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500 Million Yahoo User Accounts Information Stolen, Largest Cybersecurity Breach Ever

Bob Lord, Yahoo's chief information security officer, has sent the notice of data breach email message below to Yahoo users, educating them about the data breach at Yahoo that occurred in late 2014, and telling them what they should do to help protect themselves. Yahoo has confirmed that approximately 500 million user accounts information have been stolen in the data breach, which is considered the largest cybersecurity breach ever.
500 Million Yahoo User Accounts Information Stolen, Largest Cybersecurity Breach Ever
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500 Million Yahoo User Accounts Information Stolen, Largest Cybersecurity Breach Ever


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500 Million Yahoo User Accounts Information Stolen, Largest Cybersecurity Breach Ever

Bob Lord, Yahoo's chief information security officer, has sent the notice of data breach email message below to Yahoo users, educating them about the data breach at Yahoo that occurred in late 2014, and telling them what they should do to help protect themselves. Yahoo has confirmed that approximately 500 million user accounts information have been stolen in the data breach, which is considered the largest cybersecurity breach ever.

Please continue reading below.

The Yahoo Notice of Data Breach Email

From: Yahoo

Subject: Important Message Regarding Your Account Security

Date: Fri 9/23/16 3:56 PM

NOTICE OF DATA BREACH

Dear,

We are writing to inform you about a data security issue that may involve your Yahoo account information.

What Happened?

A recent investigation by Yahoo has confirmed that a copy of certain user account information was stolen I from our systems in late 2014 by what we believe is a state-sponsored actor. We are closely coordinating with law enforcement on this matter and working diligently to protect you.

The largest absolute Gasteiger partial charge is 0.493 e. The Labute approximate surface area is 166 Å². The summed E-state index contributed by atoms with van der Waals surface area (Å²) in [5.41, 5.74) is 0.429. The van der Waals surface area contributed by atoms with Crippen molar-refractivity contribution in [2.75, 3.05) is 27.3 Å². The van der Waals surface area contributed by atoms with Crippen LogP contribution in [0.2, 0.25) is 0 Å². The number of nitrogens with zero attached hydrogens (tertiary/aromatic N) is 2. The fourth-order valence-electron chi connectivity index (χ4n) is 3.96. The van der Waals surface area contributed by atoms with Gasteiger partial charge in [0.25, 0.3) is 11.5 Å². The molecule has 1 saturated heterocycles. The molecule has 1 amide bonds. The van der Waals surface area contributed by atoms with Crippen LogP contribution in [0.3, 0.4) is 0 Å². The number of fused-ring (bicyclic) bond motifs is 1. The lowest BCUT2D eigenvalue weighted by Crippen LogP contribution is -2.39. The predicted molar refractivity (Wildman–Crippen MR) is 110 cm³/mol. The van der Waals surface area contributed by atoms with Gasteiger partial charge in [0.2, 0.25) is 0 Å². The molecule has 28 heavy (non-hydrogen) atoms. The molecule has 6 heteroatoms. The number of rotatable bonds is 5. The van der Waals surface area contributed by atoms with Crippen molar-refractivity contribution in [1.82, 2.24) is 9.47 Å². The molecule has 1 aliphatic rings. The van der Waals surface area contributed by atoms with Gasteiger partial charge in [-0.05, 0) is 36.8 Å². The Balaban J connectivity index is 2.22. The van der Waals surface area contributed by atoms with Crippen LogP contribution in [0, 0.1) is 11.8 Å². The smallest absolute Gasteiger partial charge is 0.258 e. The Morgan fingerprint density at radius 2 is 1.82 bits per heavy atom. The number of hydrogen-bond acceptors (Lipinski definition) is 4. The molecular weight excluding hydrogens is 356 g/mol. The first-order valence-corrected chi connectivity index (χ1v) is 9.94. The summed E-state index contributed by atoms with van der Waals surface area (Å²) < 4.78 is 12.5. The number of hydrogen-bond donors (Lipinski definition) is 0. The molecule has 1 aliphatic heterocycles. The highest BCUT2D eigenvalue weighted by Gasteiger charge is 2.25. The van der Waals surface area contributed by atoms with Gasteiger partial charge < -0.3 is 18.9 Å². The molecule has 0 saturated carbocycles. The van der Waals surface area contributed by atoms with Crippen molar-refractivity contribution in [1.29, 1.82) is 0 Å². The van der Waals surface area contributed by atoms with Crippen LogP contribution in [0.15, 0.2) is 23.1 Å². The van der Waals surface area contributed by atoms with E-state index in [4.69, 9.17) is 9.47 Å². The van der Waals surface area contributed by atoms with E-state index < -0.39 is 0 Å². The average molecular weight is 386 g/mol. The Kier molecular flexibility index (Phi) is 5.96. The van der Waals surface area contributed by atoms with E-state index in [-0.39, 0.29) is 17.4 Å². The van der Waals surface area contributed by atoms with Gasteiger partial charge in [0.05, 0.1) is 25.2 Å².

What Information Was Involved?

The stolen user account information may have included names, email addresses, telephone numbers, dates of birth, hashed passwords (the vast majority with bcrypt) and, in some cases, encrypted or unencrypted security questions and answers. Not all of these data elements may have been present for your account. The ongoing investigation suggests that stolen information did not include unprotected passwords, payment card data, or bank account information; payment card data and bank account information are not stored in the system that the investigation found to be affected.

What We Are Doing

We are taking action to protect our users:

We are asking potentially affected users to promptly change their passwords and adopt alternate means of account verification.

We invalidated unencrypted security questions and answers so they cannot be used to access an account.

We are recommending that all users who haven't changed their passwords since 2014 do so.

We continue to enhance our systems that detect and prevent unauthorized access to user accounts.

We are working closely with law enforcement on this matter.

Our investigation into this matter continues.

What You Can Do

We encourage you to follow these security recommendations:

Change your password and security questions for any other accounts on which you used the same or similar information used for your Yahoo account.

Review your accounts for suspicious activity.

Be cautious of any unsolicited communications that ask for your personal information or refer you to a web page asking for personal information.

Avoid clicking on links or downloading attachments from suspicious emails.

Additionally, please consider using Yahoo Account Key, a simple authentication tool that eliminates the need to use a password altogether.

For More Information

For more information about this issue and our security resources, please visit the Yahoo Security Issue FAQs page available at https://yahoo.com/security-update.

Protecting your information is important to us and we work continuously to strengthen our defenses against the threats targeting our industry.

Sincerely,

Bob Lord

Chief Information Security Officer

Yahoo

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